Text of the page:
Nay then to meet we may conclude,

And all obstructions overthrow,

Since we our passion have subdu'd,

Which is the strongest thing I know.

Katherine Philips (1631-1664): Parting with Lucasia

Towards the end of the song, the Sibyl releases the Journalist's long hair, spreads it out over her shoulders, and tenderly lowers her backwards into a death-like repose, arms crossed over her chest, still bound at the wrists by the scarf. The Sibyl removes her cape, swings it in the air over the Journalist's body and covers her with it, leaving only her face exposed. The Sibyl wears a simple, floor-length dress tied at the waist. On the tape is heard a fragment of Berg's Lulu sung by the Countess Geschwitz to the dying Lulu:

Sibyl: Lulu, my angel,

For I am near, I am always near,

for ever more!

She bends over and kisses the Journalist tenderly, her hair falling over the two faces. The female dancer likewise dons the fringed scarf and lies down near the Journalist. The Sibyl gets up and slowly moves around the two prostrate figures. She smoothes the cape where it has fallen so that it is symmetrical.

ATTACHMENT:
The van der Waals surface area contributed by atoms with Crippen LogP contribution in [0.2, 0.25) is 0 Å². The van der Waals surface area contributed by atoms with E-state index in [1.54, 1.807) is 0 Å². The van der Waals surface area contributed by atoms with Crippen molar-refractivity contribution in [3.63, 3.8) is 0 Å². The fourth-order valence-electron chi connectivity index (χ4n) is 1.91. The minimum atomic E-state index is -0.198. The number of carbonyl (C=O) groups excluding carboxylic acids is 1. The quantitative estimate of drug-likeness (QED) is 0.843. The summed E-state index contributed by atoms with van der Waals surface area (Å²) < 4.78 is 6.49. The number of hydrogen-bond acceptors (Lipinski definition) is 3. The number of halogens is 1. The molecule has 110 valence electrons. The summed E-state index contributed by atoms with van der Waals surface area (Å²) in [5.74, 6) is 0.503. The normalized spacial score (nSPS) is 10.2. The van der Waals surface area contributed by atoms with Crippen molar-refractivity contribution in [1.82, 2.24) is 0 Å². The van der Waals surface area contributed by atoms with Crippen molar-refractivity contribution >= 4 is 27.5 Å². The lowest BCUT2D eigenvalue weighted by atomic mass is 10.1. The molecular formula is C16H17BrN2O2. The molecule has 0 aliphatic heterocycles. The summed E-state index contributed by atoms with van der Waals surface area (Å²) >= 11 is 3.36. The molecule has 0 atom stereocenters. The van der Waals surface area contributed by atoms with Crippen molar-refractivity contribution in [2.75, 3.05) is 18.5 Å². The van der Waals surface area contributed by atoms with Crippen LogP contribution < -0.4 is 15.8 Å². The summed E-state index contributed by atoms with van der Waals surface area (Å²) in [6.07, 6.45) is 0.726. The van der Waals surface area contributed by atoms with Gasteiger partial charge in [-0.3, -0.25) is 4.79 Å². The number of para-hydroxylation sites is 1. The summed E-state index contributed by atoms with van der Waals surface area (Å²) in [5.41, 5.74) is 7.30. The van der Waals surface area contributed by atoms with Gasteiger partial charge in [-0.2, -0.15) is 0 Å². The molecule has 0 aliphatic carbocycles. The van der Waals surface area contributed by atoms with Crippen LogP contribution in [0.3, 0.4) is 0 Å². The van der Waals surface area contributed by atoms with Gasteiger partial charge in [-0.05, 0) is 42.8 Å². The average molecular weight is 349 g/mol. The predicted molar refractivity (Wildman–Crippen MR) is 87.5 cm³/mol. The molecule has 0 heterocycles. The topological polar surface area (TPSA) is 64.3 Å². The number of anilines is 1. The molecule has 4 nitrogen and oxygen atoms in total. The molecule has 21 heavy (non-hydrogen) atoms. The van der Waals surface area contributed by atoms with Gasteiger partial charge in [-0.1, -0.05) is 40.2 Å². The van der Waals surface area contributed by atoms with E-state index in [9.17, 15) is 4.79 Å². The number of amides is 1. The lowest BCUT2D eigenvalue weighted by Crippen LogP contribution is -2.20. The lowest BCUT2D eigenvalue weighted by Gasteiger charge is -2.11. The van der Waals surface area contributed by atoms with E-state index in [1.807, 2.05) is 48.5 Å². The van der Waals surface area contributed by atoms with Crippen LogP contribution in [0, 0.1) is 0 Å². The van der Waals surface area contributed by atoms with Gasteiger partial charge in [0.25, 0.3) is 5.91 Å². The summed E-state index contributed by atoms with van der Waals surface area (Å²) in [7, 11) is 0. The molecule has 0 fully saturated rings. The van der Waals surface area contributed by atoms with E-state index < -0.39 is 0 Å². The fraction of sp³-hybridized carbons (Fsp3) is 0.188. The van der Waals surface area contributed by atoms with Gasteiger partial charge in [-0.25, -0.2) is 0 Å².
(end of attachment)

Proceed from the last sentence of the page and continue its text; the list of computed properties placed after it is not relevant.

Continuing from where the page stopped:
Sibyl: Sleep now. Sleep now and dream,

Your beloved will come to you there.

The stars will sing you to sleep

And the moon shall guide your love.

The Sibyl picks up the fringed scarf and wears it like a shawl. She now seems like an old woman protecting herself from the cold.

Sibyl: Thou silver deity of secret night,

Direct my footsteps through the woodland shade;

Thou conscious witness of unknown delight,

The lover's guardian, and the Muse's aid!

By thy pale beams I solitary rove,

To thee my tender grief confide;

Serenely sweet you gild the silent grove,

My friend, my goddess, and my guide.

E'en thee, fair queen, from the amazing height,

The charms of young Endymion drew;

Veiled with the mantle of concealing night,

With all thy greatness, and thy coldness too.